Raw by Sara Minges

Shards of shattered dreams
Displayed in stained glass windows
Bits and pieces admired from those
Detached from the
piercing sharpness of
Isolation

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Poem-a-Day – Before Shock

T.S. Eliot may have called April the cruelest month, but it’s National Poetry Month and we’re celebrating by reading a new poem every day. Poems are provided by members of The Writers Place.

Before Shock by Chloe Wagner

My diabetic friend
doesn’t like to mention insulin,
sugar,
or the possibility of figs.

Prefers to stand on my porch
in the balmy night air of early spring
while his senses burst open
the street lamp buzz crescendos
and the soft breeze sparks
every neuron
while caressing his skin.

He feasts on the scent of coming rain
till one by one the wafts
snuff out
the candle-lit ambience of his brain.

“Dammit!” I cry.
………….no answer…………

Although he doesn’t like
to be told what to do
he’s let his wind-up key
run down a
g
a
i
n.

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Poem-a-Day – On Buying a CD of Record I Already Own

T.S. Eliot may have called April the cruelest month, but it’s National Poetry Month and we’re celebrating by reading a new poem every day. Poems are provided by members of The Writers Place.

On Buying a CD of Record I Already Own by Shawn Pavey

Sliding The Police into my car stereo,
I drive to late autumn, 1980.
Here, vinyl gleams its petroleum rainbow
smelling of paradise.

I drop a worn needle to a fresh groove
as “Don’t Stand So
Close to Me” twinkles
into the cans of my Nova 40 headphones.

I am 13 years old.

I am 13 years old
daydreaming of stage lights,
guitars, microphones, and the chance
that doe-eyed Denise Rodriguez
bounces in the front row of my
imagined rock stardom with her
long curly hair, exquisite silk skin.

She is everything lovely.
I sing to her and she adores me.

And now, gray-whiskered and 45,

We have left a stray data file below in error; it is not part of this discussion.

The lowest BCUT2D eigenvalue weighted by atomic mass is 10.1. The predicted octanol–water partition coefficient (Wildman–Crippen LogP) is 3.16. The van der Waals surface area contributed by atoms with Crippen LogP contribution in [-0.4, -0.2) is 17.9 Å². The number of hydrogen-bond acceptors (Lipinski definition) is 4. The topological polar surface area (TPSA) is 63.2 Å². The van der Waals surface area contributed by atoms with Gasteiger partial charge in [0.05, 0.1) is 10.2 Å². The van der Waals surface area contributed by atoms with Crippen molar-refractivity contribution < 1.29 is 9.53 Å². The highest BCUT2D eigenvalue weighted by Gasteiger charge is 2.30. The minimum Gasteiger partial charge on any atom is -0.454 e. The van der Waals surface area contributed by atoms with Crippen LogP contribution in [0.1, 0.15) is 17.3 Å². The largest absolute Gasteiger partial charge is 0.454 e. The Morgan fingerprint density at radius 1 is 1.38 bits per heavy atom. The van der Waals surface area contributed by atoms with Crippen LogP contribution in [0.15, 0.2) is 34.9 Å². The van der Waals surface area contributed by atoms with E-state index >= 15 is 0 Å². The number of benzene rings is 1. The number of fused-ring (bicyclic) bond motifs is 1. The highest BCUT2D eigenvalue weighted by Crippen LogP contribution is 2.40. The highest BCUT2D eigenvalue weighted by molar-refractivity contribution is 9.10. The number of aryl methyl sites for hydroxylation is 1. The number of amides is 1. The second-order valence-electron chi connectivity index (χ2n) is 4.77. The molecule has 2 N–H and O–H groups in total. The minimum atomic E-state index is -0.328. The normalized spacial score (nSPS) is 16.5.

driving a sedan on my way
back to work, I chant
Zenyattà Mondatta
Zenyattà Mondatta
Zenyattà Mondatta.

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Poem-a-Day – Doin’ It Different

T.S. Eliot may have called April the cruelest month, but it’s National Poetry Month and we’re celebrating by reading a new poem every day. Poems are provided by members of The Writers Place.

Doin’ It Different by Kathy Hughes

I’ve been doing things differently lately
living in the present

No regrets about yesterday
Not worrying about tomorrow

Staying right here in the now!

I’ve got to say it feels really good.

You know how a new pair of athletic shoes
makes you feel like jumping?
Or, a new set of tires makes that car glide
down the highway!

My electrical system – upgraded to a 220 line

Don’t know if I’ll overload
Don’t care…
I’m turning on all the lights
enjoying every last possibility!

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Poem-a-Day – The Last Full Service Gas Station

T.S. Eliot may have called April the cruelest month, but it’s National Poetry Month and we’re celebrating by reading a new poem every day. Poems are provided by members of The Writers Place.

The Last Full-Service Gas Station by Lindsey Martin-Bowen

They follow us forever west, these ghosts of cattle drives.
They overtake us, race us through haze eating
the horizon, where specters of longhorns
wander beyond the Flint Hills.
On and on we roll, like the sea that once flowed
over this range, leaving shells in limestone.
Then, across from alfalfa fields, we find it:
a station still offering full-service—
windshield wiped, oil checked, free air.

The green and white building reminds me
of a drive-in, where a car hop might bring
fries and onion rings to our window.
Dust eddies across the pavement
and whirls like a meadowlark in thick wind.
A gray-haired man ambles out of the shop.
He squints, smiles, scratches a hip,
then flags us to an antique red pump.
A sunflower falls from between his lips.

(Previously appeared in Standing on the Edge of the World, Woodley Press, Washburn U. 2008 and Flint Hills Review, Issue 13 2008)

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Poem-a-Day – The Day After You Died

T.S. Eliot may have called April the cruelest month, but it’s National Poetry Month and we’re celebrating by reading a new poem every day. Poems are provided by members of The Writers Place.

The Day After You Died by Rhiannon Ross

I spied three things
on my long walk home –All Posts

a used band aid stuck
like gum on a broken sidewalk,

a cicada on its back, legs cycling
in the midday sun,

and pigeon fluff impaled
on a wild rose thorn.